The rancher, whose property surrounded most of the town, had complained about finding oil when drilling water wells for his massive herds of cattle.

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After the oil discovery, Electra’s population grew from 1,000 residents to more than 5,000 within months. But Pruitt explained that the chaos often associated with oil booms was kept to a minimum, because much of the surrounding land had been leased. Many who rushed to Electra seeking quick profits, just as quickly departed.

Many inexperienced, start-up exploration companies failed.

Pump Jack Festival

Electra celebrated the centennial of its oil discovery with a festival in 2011. The Texas legislature proclaimed the community “Pump Jack Capital of Texas” — with 5,000 of the counter-balanced pumping units in a 10-mile radius (see All Pumped Up — Oilfield Technology).

“Like mesquite trees, the jacks are such landscape fixtures that most Electrans pay little attention to them,” said Pruitt. “But tourists do…They’d move their hands up and down and say, ‘What’s that out there?'”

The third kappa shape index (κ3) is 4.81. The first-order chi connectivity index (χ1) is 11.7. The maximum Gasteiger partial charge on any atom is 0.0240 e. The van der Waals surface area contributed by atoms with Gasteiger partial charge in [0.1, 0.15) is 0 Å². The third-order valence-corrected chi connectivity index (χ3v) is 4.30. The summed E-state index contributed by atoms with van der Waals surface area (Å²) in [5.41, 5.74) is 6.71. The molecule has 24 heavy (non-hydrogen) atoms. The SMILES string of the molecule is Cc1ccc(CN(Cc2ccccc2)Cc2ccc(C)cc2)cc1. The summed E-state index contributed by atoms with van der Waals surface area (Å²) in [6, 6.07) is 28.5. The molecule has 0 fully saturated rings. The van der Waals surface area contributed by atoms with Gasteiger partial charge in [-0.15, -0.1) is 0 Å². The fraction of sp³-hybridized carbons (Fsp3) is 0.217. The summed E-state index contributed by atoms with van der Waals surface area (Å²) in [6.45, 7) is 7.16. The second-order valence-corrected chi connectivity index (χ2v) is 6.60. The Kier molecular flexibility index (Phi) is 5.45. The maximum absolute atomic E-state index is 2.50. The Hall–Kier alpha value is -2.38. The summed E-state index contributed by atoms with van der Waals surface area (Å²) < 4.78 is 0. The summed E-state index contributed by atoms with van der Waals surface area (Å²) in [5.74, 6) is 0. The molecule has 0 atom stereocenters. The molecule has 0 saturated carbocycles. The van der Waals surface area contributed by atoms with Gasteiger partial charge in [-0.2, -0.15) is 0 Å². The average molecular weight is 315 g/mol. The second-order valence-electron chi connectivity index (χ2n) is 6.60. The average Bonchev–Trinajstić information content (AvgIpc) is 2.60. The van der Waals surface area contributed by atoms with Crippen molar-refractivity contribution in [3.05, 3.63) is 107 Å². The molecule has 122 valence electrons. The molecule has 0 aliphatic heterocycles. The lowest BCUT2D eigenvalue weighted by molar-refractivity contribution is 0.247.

“Oil wealth would build infrastructure, schools, churches, and civic pride in Electra for generations,” explained Mayor Curtis Warner in 2013, adding that the motto of the chamber of commerce and agriculture’s logo was “Cattle, Crude, and Combines.”

After being declared "pump jack capital of Texas," Electra residents rallied to refurbish Electra's Grand Theatre.

In 1994, Electra’s Grand Theatre became a community fundraising and rehabilitation project; a new floor and handicap accessible entry were completed in 2009. Photo courtesy Electra Star News.

Festival highlights include petroleum history photographs exhibited inside Electra’s Grand Theatre; a walking tour of antique oil equipment, including the Clayco well’s boiler; a special Chuck Wagon Gang Lunch and Chili Cook-Off; and educational events for young people.